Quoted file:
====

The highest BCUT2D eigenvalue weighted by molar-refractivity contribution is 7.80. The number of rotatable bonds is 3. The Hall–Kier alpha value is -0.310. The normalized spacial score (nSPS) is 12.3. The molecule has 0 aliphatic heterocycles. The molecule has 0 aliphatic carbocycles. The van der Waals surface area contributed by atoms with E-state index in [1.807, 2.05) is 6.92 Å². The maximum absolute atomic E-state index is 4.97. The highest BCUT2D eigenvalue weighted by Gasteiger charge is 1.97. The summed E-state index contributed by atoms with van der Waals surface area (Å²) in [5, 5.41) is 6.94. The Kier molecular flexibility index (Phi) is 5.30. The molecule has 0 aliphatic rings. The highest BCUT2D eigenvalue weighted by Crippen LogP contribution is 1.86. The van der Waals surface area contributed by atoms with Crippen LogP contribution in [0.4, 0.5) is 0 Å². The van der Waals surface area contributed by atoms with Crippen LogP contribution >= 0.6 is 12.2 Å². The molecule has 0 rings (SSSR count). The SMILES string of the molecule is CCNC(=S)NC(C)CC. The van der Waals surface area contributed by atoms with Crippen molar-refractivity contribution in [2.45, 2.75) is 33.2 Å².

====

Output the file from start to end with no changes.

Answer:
The highest BCUT2D eigenvalue weighted by molar-refractivity contribution is 7.80. The number of rotatable bonds is 3. The Hall–Kier alpha value is -0.310. The normalized spacial score (nSPS) is 12.3. The molecule has 0 aliphatic heterocycles. The molecule has 0 aliphatic carbocycles. The van der Waals surface area contributed by atoms with E-state index in [1.807, 2.05) is 6.92 Å². The maximum absolute atomic E-state index is 4.97. The highest BCUT2D eigenvalue weighted by Gasteiger charge is 1.97. The summed E-state index contributed by atoms with van der Waals surface area (Å²) in [5, 5.41) is 6.94. The Kier molecular flexibility index (Phi) is 5.30. The molecule has 0 aliphatic rings. The highest BCUT2D eigenvalue weighted by Crippen LogP contribution is 1.86. The van der Waals surface area contributed by atoms with Crippen LogP contribution in [0.4, 0.5) is 0 Å². The van der Waals surface area contributed by atoms with Crippen LogP contribution >= 0.6 is 12.2 Å². The molecule has 0 rings (SSSR count). The SMILES string of the molecule is CCNC(=S)NC(C)CC. The van der Waals surface area contributed by atoms with Crippen molar-refractivity contribution in [2.45, 2.75) is 33.2 Å².